HARARE – Following threats by teachers to down tools on Friday to press for improved working conditions, government has now reached out to the country’s educators in a bid to iron out differences.
The Daily News can report that officials from the ministry of Public Service met with unionists from the Progressive Teachers Union of Zimbabwe (PTUZ) on Monday to narrow their differences and perhaps starve off a potentially crippling strike on Friday.
The indaba was also attended by senior executives from the Premier Service Medical Aid Society (Psmas), which provides medical cover for the bulk of the public service.
Leaders of the other unions representing the educators — among them the Zimbabwe Teachers Association — did not attend the Monday meeting due to unresolved issues in the Apex Council, a body that represents all civil servants.
On Monday, PTUZ notified its employer of their intention to march in Harare against a government they see as unresponsive to their concerns.
The union is also accusing Psmas of charging for their services in United States dollars.
The strike threat led to Public Service minister Sekai Nzenza, who was not taking calls when contacted for comment yesterday, inviting PTUZ leaders for talks.
PTUZ programmes officer Ladislous Zunde described the meeting as a “fruitful engagement”.
“We met officials from the Public Service ministry as PTUZ and had fruitful discussions with government where we presented our grievances and there was an undertaking from the employer’s side as well as Psmas, through its representatives, to consider our plight,” Zunde told the Daily News yesterday.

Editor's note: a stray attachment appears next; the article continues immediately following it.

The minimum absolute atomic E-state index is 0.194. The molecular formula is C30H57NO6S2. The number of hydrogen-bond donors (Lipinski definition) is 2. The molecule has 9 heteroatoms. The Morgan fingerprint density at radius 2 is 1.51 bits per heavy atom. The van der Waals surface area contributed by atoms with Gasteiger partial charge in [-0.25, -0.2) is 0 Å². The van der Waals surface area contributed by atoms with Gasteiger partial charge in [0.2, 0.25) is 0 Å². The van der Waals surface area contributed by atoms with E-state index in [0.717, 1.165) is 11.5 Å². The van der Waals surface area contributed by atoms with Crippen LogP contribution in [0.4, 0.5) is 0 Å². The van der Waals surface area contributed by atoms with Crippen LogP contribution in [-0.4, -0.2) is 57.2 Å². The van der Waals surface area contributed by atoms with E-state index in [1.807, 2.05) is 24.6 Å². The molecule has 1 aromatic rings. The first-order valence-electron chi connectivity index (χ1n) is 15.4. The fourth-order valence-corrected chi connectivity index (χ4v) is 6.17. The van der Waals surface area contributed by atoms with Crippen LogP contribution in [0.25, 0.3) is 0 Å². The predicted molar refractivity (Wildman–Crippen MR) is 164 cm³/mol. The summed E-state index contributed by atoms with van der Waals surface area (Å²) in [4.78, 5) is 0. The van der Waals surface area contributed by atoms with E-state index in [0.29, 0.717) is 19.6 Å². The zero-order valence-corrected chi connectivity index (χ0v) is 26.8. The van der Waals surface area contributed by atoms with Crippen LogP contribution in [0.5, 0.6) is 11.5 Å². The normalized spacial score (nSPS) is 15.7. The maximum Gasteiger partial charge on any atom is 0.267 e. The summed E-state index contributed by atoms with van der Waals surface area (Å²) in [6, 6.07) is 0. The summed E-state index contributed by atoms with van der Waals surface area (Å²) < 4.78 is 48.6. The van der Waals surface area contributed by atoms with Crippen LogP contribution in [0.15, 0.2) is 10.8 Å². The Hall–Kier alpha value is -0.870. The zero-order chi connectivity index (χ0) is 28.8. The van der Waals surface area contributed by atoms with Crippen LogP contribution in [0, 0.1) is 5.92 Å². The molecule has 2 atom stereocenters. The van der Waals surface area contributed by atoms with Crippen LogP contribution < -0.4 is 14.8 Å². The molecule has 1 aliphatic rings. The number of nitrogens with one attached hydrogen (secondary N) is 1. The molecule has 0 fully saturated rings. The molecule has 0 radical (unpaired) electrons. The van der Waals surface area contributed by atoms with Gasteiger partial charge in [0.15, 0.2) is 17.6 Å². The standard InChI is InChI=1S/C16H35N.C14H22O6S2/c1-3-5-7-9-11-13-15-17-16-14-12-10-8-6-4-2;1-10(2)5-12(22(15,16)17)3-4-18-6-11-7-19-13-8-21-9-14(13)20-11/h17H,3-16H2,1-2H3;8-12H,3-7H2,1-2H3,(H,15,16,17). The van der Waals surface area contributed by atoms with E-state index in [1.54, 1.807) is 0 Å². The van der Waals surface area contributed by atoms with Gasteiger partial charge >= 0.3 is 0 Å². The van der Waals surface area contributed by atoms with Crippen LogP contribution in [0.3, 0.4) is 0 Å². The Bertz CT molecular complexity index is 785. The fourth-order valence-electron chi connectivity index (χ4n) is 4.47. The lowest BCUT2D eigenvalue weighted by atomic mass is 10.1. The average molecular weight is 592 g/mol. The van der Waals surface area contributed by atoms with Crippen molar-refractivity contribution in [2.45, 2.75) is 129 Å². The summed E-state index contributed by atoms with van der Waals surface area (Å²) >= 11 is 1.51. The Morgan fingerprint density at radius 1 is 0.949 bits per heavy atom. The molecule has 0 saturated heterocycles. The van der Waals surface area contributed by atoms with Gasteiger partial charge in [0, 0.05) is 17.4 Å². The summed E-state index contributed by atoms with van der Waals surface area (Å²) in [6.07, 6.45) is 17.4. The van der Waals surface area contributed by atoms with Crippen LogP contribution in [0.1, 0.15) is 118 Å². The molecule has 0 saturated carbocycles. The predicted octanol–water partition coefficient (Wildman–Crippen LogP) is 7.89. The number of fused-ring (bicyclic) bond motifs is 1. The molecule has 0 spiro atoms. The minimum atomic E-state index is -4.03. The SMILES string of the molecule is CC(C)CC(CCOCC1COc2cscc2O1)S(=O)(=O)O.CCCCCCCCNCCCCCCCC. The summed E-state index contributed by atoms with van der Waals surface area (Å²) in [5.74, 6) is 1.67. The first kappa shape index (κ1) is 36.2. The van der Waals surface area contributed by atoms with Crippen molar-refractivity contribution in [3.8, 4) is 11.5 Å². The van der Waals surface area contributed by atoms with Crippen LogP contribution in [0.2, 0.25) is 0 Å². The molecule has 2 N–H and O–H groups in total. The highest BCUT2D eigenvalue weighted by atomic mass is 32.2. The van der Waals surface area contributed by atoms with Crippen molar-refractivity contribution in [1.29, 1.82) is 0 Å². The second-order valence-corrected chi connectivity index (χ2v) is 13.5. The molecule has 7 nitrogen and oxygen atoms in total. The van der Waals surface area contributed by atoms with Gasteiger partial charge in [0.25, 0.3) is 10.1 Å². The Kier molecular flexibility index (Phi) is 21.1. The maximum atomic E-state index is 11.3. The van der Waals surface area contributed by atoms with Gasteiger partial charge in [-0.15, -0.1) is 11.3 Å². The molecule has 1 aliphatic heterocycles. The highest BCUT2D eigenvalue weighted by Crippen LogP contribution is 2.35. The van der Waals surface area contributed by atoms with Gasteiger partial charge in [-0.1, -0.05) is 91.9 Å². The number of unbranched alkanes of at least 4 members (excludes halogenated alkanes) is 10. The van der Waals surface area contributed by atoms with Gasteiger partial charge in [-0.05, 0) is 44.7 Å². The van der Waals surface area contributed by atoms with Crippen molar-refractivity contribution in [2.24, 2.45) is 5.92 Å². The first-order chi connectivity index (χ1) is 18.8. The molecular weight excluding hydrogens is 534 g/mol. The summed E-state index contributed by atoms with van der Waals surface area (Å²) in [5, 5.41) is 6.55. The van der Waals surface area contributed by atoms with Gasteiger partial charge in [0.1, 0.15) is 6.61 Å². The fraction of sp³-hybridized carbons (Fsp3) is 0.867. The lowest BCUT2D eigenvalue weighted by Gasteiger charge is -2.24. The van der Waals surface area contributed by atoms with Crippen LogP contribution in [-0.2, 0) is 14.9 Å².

“We are not going to negotiate in the media as the process is ongoing but at the moment the message is that nothing has changed. What has changed is simply that we are engaging but nothing has been agreed to yet,” he said, when asked whether PTUZ would still go ahead with its Friday march in the aftermath of the meeting.
The march has received the backing of the Amalgamated Rural Teachers’ Union of Zimbabwe.
Psmas public relations officer Arthur Choga confirmed the meeting saying the medical insurer met the teachers as part of “our efforts to engage not only teachers but all our stakeholders.
“We are committed as an institution to meet all our stakeholders and membership to help each other confront the problems being faced in the health sector, so that is what is happening and we call upon our members to approach our offices should they face challenges,” Choga said while refusing to reveal details of their discussions.
The country’s educators and other government employees have been demanding that the employer pays their salaries in US dollars amid concerns that their earnings have been eroded to worthless levels owing to the plummeting value of bond notes — a surrogate currency introduced by government in 2016.
The teachers also want their employer to review their salaries upwards to above the poverty datum line they estimate is now over $800.
Primary and Secondary Education minister Paul Mavima recently told hundreds of primary school heads in Victoria Falls that government has no capacity to meet the teachers’ pay increment demands presently.